Charging your Magic Mouse is as easy as setting it on top of the Magic Feet's white inductive surface, and sliding your Apple Wireless Keyboard or Magic Trackpad into the small dock port. A solid red LED light will start to blink green indicating the device is being recharged. It'll turn solid green once charging is complete. There are three LEDs which are set to change status depending on where you place your Apple device to charge. Charging begins instantly upon contact and works as it should without any hiccups apart from the arguable sluggish recharge times.

While the Magic Feet works as advertised, it isn't perfect and does have some drawbacks to it. More notably is the fact that it takes roughly 8-10 hours to completely charge up an Apple peripheral, while the internal batteries don't hold a charge quite as well as Apple's rechargeable batteries. Compare that against the 5 hour recharge time it takes to recharge two AA batteries using Apple's $29 Battery Charger (includes 6 rechargeable batteries), and the result fares significantly in favor of non-inductive charging. With that being said however, this won't become much of an issue if you maintain a strict regiment of setting your devices to charge each day overnight. This is a good way to avoid waiting for a depleted battery to recharge. Mobee's innovative wireless chargers were designed to eliminate the need of having to replace or dispose batteries, and in that regard the Magic Feet definitely serves its purpose.

Another annoyance worth mentioning are the red LEDs which always remain lit even though their purpose is not at all helpful only distracting. A simple charging status indicator would suffice.

Flip the Magic Feet around and you will see the bottom opening which lets it partially cover the base of your iMac or Apple Display's pedestal. The power and the optional USB cables connect to the unit via the bottom side opening which conceals the connection nicely. 

The Magic Feet also features a useful array of four powered USB ports (two side and two back facing ports), which can quickly recharge multiple devices - or can serve as a direct inputs when connecting the Magic Feet platform to your iMac or MacBook Pro/Air using the supplied USB cable connector. You'll then be able to sync your iPhone, iPad, iPod and even connect external hard drives thru the use of these four powered USB ports.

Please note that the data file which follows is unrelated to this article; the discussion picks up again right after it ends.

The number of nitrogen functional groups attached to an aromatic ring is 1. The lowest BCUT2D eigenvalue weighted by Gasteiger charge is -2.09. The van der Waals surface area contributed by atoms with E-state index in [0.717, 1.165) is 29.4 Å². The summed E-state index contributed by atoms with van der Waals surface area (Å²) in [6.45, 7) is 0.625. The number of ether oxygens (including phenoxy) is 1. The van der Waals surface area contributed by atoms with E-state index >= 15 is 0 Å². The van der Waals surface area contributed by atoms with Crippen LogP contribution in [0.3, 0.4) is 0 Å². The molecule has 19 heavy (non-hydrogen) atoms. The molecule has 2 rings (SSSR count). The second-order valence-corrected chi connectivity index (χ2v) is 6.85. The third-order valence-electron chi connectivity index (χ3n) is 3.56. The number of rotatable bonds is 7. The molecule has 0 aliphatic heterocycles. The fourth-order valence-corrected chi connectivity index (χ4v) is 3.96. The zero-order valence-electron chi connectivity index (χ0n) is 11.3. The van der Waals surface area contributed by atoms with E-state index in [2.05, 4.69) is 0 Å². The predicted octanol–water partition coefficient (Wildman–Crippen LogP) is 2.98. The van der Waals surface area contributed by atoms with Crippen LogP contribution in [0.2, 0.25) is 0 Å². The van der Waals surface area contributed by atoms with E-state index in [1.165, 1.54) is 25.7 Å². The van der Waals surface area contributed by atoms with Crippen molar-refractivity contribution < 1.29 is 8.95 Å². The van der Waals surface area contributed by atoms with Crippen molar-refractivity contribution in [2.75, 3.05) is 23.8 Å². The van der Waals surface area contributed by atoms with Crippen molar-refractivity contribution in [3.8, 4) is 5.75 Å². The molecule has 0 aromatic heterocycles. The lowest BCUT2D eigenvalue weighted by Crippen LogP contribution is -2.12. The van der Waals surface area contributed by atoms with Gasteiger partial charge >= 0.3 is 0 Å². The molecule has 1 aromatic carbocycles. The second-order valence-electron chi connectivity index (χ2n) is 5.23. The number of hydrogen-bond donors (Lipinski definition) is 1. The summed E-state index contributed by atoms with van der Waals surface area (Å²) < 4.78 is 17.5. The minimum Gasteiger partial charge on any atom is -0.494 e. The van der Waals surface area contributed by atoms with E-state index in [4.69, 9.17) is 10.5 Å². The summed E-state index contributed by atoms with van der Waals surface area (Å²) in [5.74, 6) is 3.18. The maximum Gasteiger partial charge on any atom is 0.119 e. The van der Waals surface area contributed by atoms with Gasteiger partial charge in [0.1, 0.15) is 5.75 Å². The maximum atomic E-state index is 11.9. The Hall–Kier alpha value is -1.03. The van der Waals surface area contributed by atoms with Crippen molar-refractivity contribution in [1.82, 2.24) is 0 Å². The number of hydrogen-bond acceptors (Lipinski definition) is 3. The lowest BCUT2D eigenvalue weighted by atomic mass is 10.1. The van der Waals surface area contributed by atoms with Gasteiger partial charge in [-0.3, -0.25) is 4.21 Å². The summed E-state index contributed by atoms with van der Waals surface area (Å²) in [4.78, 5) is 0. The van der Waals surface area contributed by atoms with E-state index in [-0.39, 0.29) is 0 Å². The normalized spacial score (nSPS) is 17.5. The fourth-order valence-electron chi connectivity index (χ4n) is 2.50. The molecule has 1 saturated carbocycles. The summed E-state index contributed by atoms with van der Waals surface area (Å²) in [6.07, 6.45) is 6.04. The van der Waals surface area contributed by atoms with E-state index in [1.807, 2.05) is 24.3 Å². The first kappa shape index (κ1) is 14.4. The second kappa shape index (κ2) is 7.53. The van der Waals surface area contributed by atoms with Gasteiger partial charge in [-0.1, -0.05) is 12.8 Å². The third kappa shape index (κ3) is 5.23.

If you don't already own a rechargeable set of batteries and got the routine down with a good fast charger to feed your devices, then having something like Mobee's Magic Feet is the next best thing. Having a platform such as this will also rid you of having to keep track of your batteries. It is simply an alternative to using individual rechargeable batteries in a more convenient package with the added benefit of a powered 4-port USB hub. At $150, Mobee's hybrid wireless charging station is priced a bit too high for us to give it our general recommendation.

We still think it performs well given its proclaimed purpose, but the odd combination of charging surfaces doesn't make full sense to us; nor is it universally practical in terms of utilizing the Qi standard for inductive charging. We think Mobee's Magic Feet will appeal more to a niche market compared to the Magic Charger and Magic Bar, which are both solid performers that we'd happily recommend at an affordable price.

Mobeetechnology.com

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Reader Comments (4)

Do you think the Qi charging will work with other wireless devices? Have you tried the HTC 8X or Nexus 4?
Jan 29, 2013 at 7:27AM | Unregistered CommenterMatthew
Yes it will.
Jan 29, 2013 at 8:35AM | Registered CommenterNir Schneider
Ok Cool. I haven't found a good Qi charger. Most will maintain a charge but won't actually charge my nexus 4. This might be a good solution for my setup. When is it available?
Jan 29, 2013 at 8:37AM | Unregistered CommenterMatthew
This isn't a Qi charger sadly as was said in the review. Take a look at this http://www.mobilefun.co.uk/qi-universal-wireless-charging-plate-p37394.htm
Jan 29, 2013 at 8:39AM | Registered CommenterNir Schneider